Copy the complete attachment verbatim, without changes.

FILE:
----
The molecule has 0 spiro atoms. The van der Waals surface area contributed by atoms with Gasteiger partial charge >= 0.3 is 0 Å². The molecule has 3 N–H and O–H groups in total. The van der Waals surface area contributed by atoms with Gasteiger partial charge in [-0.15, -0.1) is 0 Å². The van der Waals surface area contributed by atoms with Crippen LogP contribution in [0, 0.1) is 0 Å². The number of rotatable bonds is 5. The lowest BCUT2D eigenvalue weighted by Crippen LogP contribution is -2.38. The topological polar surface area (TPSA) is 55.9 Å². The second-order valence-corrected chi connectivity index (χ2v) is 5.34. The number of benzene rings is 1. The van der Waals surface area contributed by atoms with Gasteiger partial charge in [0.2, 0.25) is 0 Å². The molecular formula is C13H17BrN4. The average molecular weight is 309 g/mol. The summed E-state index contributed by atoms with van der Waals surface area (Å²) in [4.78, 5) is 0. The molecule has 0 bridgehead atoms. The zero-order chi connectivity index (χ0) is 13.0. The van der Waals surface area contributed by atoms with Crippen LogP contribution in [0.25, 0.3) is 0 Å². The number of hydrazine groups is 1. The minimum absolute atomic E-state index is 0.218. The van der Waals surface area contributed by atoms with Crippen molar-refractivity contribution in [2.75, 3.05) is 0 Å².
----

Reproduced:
The molecule has 0 spiro atoms. The van der Waals surface area contributed by atoms with Gasteiger partial charge >= 0.3 is 0 Å². The molecule has 3 N–H and O–H groups in total. The van der Waals surface area contributed by atoms with Gasteiger partial charge in [-0.15, -0.1) is 0 Å². The van der Waals surface area contributed by atoms with Crippen LogP contribution in [0, 0.1) is 0 Å². The number of rotatable bonds is 5. The lowest BCUT2D eigenvalue weighted by Crippen LogP contribution is -2.38. The topological polar surface area (TPSA) is 55.9 Å². The second-order valence-corrected chi connectivity index (χ2v) is 5.34. The number of benzene rings is 1. The van der Waals surface area contributed by atoms with Gasteiger partial charge in [0.2, 0.25) is 0 Å². The molecular formula is C13H17BrN4. The average molecular weight is 309 g/mol. The summed E-state index contributed by atoms with van der Waals surface area (Å²) in [4.78, 5) is 0. The molecule has 0 bridgehead atoms. The zero-order chi connectivity index (χ0) is 13.0. The van der Waals surface area contributed by atoms with Crippen LogP contribution in [0.25, 0.3) is 0 Å². The number of hydrazine groups is 1. The minimum absolute atomic E-state index is 0.218. The van der Waals surface area contributed by atoms with Crippen molar-refractivity contribution in [2.75, 3.05) is 0 Å².